Although I’m referred to as one in certain circles (including here), I’m not a fan of the title of “relationship expert.” Expertise implies that a person has every right answer, and with a subject as varied, nuanced, and randomly arbitrary as romantic relationships, it’s just not possible to have right answers all of the time. In that sense, there’s no such thing as a “relationship expert.”
But, although I’m aware calling my knowledge “expertise” may not be applicable, the advice I give is derived from a combination of experience, education, and observation that helps me determine probabilities. For instance, if a woman asks whether she should stay with a man who has been cheating on her but swears he’s going to be faithful now, while it is possible that he may be telling the truth, experience, education, and observation has shown me that in most situations like this, the guy eventually reverts to his old ways. My advice just mirrors what I think is the most likely outcome.
I’m bringing this all up because there are dozens of different dating/relationship questions, theories, and concerns where there are no real right answers. While one side may seem more likely to occur, you can easily make the argument that the other side is in fact the right answer. Today’s topic—Why I believe people should wait until marriage before living together—is a perfect example.
You can just as easily craft a convincing pro pre-marriage cohabitation argument. If in a committed, monogamous, adult relationship, it may make more practical sense to live together. First is the obvious. Both parties will have the opportunity to save money. And, with your combined incomes, you may be able to afford a larger place and nicer things. Also, if you do plan on eventually getting married to each other, the pre-marriage cohabitation period can be a bit of a test run to see how things might be in the future. Plus, there are certain things you just won’t know about someone unless you live with them, and it’s better to learn “secrets” like “This bastard brushes his teeth like three times a week!” and “Damn, ever since she moved in, my bathroom smells like whiting.”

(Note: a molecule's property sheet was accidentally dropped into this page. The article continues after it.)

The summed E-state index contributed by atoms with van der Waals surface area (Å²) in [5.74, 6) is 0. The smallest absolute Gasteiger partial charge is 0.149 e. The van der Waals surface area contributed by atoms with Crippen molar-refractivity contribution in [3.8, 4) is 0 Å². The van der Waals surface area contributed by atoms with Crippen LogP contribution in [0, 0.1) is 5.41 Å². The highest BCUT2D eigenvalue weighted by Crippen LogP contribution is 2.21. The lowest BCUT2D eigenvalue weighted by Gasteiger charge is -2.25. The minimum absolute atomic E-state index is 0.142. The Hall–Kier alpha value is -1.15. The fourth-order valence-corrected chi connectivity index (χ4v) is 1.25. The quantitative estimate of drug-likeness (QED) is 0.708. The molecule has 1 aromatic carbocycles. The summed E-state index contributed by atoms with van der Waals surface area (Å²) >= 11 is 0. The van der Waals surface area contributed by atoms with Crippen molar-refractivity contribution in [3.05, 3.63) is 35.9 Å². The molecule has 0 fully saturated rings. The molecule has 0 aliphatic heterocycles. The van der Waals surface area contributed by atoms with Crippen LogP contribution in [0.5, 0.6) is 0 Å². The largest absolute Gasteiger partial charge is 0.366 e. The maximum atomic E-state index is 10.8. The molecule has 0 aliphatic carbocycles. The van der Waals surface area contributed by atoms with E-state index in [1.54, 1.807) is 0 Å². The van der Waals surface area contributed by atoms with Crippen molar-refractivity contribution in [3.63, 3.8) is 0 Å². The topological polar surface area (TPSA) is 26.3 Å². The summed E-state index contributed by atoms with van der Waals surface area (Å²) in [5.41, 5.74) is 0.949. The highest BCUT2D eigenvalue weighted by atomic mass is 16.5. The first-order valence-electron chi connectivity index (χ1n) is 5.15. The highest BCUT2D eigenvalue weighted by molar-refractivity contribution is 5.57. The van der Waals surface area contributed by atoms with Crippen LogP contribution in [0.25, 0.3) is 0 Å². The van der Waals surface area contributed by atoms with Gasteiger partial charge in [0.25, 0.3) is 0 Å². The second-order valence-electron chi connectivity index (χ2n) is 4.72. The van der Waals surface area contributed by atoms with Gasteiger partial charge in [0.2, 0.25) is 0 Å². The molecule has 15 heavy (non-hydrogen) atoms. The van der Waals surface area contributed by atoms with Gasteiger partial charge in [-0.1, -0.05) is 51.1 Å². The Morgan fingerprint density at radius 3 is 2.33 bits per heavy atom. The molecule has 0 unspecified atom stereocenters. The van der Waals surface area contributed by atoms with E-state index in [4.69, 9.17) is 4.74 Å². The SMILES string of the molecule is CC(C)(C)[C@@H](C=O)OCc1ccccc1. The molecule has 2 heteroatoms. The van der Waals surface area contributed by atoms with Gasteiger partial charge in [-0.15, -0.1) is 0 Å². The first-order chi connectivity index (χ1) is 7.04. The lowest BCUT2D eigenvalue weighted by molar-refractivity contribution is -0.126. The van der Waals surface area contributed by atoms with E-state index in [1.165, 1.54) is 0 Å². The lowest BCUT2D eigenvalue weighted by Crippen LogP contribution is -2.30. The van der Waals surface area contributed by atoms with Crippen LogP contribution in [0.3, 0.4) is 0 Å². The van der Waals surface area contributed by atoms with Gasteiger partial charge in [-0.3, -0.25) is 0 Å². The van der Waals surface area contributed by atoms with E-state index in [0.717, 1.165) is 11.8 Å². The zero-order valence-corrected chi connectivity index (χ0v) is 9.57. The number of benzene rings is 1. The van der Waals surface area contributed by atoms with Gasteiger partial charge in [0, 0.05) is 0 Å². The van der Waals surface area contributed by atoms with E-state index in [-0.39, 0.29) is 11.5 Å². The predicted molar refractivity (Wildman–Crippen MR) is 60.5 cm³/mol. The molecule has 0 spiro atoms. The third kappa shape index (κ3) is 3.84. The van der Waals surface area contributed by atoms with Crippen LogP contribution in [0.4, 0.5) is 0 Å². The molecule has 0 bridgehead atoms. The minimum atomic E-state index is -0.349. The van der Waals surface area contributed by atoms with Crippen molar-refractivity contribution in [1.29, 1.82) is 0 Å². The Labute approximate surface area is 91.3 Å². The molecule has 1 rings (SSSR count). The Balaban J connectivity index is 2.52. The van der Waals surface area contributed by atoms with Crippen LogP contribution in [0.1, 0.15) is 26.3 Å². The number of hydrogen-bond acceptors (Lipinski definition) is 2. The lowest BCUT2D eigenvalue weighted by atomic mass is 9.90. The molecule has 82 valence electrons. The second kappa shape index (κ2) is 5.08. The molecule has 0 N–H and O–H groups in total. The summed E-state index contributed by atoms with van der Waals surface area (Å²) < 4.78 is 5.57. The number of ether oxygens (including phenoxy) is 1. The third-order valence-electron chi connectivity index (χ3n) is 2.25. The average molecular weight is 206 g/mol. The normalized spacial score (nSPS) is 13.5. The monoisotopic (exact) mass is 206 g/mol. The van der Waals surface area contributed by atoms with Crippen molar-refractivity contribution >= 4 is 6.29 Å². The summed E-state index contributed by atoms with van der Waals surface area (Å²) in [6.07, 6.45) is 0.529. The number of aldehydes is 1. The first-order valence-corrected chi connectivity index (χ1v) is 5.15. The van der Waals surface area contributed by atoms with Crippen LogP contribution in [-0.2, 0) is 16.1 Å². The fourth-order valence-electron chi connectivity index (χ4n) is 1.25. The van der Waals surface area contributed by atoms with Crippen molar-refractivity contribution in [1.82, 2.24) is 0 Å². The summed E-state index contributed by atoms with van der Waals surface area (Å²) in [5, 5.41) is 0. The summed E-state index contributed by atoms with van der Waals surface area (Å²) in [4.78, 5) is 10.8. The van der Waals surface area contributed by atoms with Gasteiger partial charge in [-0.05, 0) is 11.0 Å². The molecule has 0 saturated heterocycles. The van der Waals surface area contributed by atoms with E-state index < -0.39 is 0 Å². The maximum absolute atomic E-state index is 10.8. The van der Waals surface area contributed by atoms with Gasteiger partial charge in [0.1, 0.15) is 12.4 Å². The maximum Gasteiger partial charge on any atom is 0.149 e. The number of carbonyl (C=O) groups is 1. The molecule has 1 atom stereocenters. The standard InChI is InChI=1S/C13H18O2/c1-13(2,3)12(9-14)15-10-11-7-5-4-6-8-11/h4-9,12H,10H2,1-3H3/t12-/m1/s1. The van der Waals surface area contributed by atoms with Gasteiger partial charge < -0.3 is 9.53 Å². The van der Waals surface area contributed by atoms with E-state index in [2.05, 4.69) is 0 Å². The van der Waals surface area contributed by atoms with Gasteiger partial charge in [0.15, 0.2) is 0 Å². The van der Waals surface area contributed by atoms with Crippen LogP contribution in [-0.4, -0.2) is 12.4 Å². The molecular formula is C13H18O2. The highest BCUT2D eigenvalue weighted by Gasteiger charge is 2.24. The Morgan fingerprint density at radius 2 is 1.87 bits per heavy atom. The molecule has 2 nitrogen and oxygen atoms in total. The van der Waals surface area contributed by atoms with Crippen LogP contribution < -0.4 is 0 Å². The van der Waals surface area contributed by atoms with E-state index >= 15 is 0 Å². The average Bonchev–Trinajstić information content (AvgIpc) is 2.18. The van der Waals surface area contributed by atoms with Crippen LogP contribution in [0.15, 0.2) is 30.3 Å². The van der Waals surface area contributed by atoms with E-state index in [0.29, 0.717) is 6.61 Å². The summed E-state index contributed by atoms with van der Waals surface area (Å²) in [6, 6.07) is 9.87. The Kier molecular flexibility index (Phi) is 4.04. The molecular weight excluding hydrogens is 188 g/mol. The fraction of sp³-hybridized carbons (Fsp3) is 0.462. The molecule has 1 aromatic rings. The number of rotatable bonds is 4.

But, the convincing co-habitation argument fails to consider one of the die hard truths about relationships: most relationships end. When you’re not living together and the relationship ends, aside from deleting your own boo from your Facebook page, there’s really nothing else you have to do. But, cohabitation just makes things messier, more drawn out. Who stays and who moves out? Who keeps what furniture? Since you were splitting bills before, how is that going to be handled now? Also, as I learned, a post-cohabitation break-up ensures that you will have to continue seeing and interacting with each other for at least a few weeks while you figure everything out. When this happens, you’re not able to make the type of clean break necessary in order for a relationship to truly end, and this has a tendency to put you in a “are we or aren’t we?” limbo that ends up making things even worse.
Most importantly, with pre-marriage cohabitation, you’re committing yourself to husbandly and wifely duties without any type of husbandly and wifely commitment. Yes, this can happen even without living together, but when you are sharing the same space, that dynamic basically just creates itself. And, while doing this may seem cool in theory, ultimately one party (or both parties) will feel taken advantage of, and/or tire of “playing” married couple without actually being a married couple, and this can put another level of unnecessary strain on the relationship.
I do realize many couples aren’t going to wait for marriage to live together, and it’s probably unrealistic to expect that to happen in every case. With that being said, I do believe that any couple planning to cohabit should have a plan. Not a plan to save money or a plan to have sex more conveniently, but an actual timeline with a clear expectation of where the relationship is headed. You may not agree with me, but experience, education, and observation tells me that I’m probably right.